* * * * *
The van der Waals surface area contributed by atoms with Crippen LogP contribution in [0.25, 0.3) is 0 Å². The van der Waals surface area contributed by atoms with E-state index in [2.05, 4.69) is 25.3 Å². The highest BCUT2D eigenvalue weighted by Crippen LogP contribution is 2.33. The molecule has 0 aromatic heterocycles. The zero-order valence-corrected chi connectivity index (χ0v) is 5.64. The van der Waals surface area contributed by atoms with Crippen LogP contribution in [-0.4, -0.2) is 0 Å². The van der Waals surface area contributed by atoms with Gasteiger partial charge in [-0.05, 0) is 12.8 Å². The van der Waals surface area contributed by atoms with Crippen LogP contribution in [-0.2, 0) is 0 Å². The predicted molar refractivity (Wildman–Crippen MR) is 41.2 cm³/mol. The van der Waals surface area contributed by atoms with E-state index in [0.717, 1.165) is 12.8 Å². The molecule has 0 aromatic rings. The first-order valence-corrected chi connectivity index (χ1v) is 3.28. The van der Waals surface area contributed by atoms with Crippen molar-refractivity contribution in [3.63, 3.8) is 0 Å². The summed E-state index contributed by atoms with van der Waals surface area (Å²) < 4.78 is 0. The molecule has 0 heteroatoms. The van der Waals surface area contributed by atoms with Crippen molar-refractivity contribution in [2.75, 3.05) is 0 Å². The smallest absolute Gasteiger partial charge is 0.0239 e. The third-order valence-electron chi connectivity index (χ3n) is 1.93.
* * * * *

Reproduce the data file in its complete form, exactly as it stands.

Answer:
The van der Waals surface area contributed by atoms with Crippen LogP contribution in [0.25, 0.3) is 0 Å². The van der Waals surface area contributed by atoms with E-state index in [2.05, 4.69) is 25.3 Å². The highest BCUT2D eigenvalue weighted by Crippen LogP contribution is 2.33. The molecule has 0 aromatic heterocycles. The zero-order valence-corrected chi connectivity index (χ0v) is 5.64. The van der Waals surface area contributed by atoms with Crippen LogP contribution in [-0.4, -0.2) is 0 Å². The van der Waals surface area contributed by atoms with Gasteiger partial charge in [-0.05, 0) is 12.8 Å². The van der Waals surface area contributed by atoms with Crippen LogP contribution in [-0.2, 0) is 0 Å². The predicted molar refractivity (Wildman–Crippen MR) is 41.2 cm³/mol. The van der Waals surface area contributed by atoms with E-state index in [0.717, 1.165) is 12.8 Å². The molecule has 0 aromatic rings. The first-order valence-corrected chi connectivity index (χ1v) is 3.28. The van der Waals surface area contributed by atoms with Crippen molar-refractivity contribution in [3.63, 3.8) is 0 Å². The summed E-state index contributed by atoms with van der Waals surface area (Å²) < 4.78 is 0. The molecule has 0 heteroatoms. The van der Waals surface area contributed by atoms with Crippen molar-refractivity contribution in [2.75, 3.05) is 0 Å². The smallest absolute Gasteiger partial charge is 0.0239 e. The third-order valence-electron chi connectivity index (χ3n) is 1.93.